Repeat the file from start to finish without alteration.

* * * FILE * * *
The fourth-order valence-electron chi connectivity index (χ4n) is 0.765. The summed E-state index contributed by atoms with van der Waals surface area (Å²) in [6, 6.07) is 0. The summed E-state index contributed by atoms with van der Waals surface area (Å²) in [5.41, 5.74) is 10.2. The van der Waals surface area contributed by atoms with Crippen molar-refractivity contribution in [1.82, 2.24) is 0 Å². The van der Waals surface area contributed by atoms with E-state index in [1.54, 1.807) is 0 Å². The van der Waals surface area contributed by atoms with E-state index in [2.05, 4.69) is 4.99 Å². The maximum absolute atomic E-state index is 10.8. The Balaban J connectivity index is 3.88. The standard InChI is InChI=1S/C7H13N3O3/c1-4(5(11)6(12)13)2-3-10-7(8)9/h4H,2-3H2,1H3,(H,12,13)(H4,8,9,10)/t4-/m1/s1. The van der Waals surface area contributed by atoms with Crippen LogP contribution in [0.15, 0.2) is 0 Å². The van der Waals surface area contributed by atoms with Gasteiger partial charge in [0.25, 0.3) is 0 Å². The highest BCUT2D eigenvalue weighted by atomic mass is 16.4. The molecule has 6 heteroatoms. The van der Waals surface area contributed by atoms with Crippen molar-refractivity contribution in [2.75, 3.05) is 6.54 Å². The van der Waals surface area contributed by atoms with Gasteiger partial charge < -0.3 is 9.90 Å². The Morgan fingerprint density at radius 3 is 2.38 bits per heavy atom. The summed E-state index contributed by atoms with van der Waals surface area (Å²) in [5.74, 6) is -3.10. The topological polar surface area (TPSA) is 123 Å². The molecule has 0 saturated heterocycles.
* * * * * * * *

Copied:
The fourth-order valence-electron chi connectivity index (χ4n) is 0.765. The summed E-state index contributed by atoms with van der Waals surface area (Å²) in [6, 6.07) is 0. The summed E-state index contributed by atoms with van der Waals surface area (Å²) in [5.41, 5.74) is 10.2. The van der Waals surface area contributed by atoms with Crippen molar-refractivity contribution in [1.82, 2.24) is 0 Å². The van der Waals surface area contributed by atoms with E-state index in [1.54, 1.807) is 0 Å². The van der Waals surface area contributed by atoms with E-state index in [2.05, 4.69) is 4.99 Å². The maximum absolute atomic E-state index is 10.8. The Balaban J connectivity index is 3.88. The standard InChI is InChI=1S/C7H13N3O3/c1-4(5(11)6(12)13)2-3-10-7(8)9/h4H,2-3H2,1H3,(H,12,13)(H4,8,9,10)/t4-/m1/s1. The van der Waals surface area contributed by atoms with Crippen LogP contribution in [0.15, 0.2) is 0 Å². The van der Waals surface area contributed by atoms with Gasteiger partial charge in [0.25, 0.3) is 0 Å². The highest BCUT2D eigenvalue weighted by atomic mass is 16.4. The molecule has 6 heteroatoms. The van der Waals surface area contributed by atoms with Crippen molar-refractivity contribution in [2.75, 3.05) is 6.54 Å². The van der Waals surface area contributed by atoms with Gasteiger partial charge < -0.3 is 9.90 Å². The Morgan fingerprint density at radius 3 is 2.38 bits per heavy atom. The summed E-state index contributed by atoms with van der Waals surface area (Å²) in [5.74, 6) is -3.10. The topological polar surface area (TPSA) is 123 Å². The molecule has 0 saturated heterocycles.